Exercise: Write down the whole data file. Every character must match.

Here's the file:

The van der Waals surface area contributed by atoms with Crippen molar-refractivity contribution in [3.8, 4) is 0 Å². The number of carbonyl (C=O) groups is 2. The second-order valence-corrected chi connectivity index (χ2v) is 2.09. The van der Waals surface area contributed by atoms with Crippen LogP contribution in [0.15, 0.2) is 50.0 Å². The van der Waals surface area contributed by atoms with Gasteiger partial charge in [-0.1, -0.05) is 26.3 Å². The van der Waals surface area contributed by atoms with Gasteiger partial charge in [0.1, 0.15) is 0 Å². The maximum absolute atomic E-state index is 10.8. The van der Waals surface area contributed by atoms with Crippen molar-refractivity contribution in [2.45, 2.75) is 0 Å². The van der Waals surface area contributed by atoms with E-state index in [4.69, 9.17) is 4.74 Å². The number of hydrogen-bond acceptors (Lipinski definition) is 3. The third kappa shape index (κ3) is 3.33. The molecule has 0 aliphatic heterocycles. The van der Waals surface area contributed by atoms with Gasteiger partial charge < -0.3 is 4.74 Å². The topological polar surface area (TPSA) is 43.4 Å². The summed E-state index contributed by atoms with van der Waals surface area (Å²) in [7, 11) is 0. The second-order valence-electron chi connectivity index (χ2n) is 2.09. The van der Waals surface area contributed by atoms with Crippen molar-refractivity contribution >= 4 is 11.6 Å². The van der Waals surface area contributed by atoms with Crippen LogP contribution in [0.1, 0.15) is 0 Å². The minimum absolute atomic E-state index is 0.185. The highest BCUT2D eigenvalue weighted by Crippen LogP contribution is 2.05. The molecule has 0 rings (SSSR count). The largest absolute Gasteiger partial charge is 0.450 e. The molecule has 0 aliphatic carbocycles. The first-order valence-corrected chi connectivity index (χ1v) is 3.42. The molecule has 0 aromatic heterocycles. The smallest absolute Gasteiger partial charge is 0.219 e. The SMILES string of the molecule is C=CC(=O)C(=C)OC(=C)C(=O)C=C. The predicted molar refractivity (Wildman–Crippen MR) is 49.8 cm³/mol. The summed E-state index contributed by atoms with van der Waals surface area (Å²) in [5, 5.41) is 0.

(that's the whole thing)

The van der Waals surface area contributed by atoms with Crippen molar-refractivity contribution in [3.8, 4) is 0 Å². The number of carbonyl (C=O) groups is 2. The second-order valence-corrected chi connectivity index (χ2v) is 2.09. The van der Waals surface area contributed by atoms with Crippen LogP contribution in [0.15, 0.2) is 50.0 Å². The van der Waals surface area contributed by atoms with Gasteiger partial charge in [-0.1, -0.05) is 26.3 Å². The van der Waals surface area contributed by atoms with Gasteiger partial charge in [0.1, 0.15) is 0 Å². The maximum absolute atomic E-state index is 10.8. The van der Waals surface area contributed by atoms with Crippen molar-refractivity contribution in [2.45, 2.75) is 0 Å². The van der Waals surface area contributed by atoms with E-state index in [4.69, 9.17) is 4.74 Å². The number of hydrogen-bond acceptors (Lipinski definition) is 3. The third kappa shape index (κ3) is 3.33. The molecule has 0 aliphatic heterocycles. The van der Waals surface area contributed by atoms with Gasteiger partial charge < -0.3 is 4.74 Å². The topological polar surface area (TPSA) is 43.4 Å². The summed E-state index contributed by atoms with van der Waals surface area (Å²) in [7, 11) is 0. The second-order valence-electron chi connectivity index (χ2n) is 2.09. The van der Waals surface area contributed by atoms with Crippen molar-refractivity contribution >= 4 is 11.6 Å². The van der Waals surface area contributed by atoms with Crippen LogP contribution in [0.1, 0.15) is 0 Å². The minimum absolute atomic E-state index is 0.185. The highest BCUT2D eigenvalue weighted by Crippen LogP contribution is 2.05. The molecule has 0 rings (SSSR count). The largest absolute Gasteiger partial charge is 0.450 e. The molecule has 0 aliphatic carbocycles. The first-order valence-corrected chi connectivity index (χ1v) is 3.42. The molecule has 0 aromatic heterocycles. The smallest absolute Gasteiger partial charge is 0.219 e. The SMILES string of the molecule is C=CC(=O)C(=C)OC(=C)C(=O)C=C. The predicted molar refractivity (Wildman–Crippen MR) is 49.8 cm³/mol. The summed E-state index contributed by atoms with van der Waals surface area (Å²) in [5, 5.41) is 0.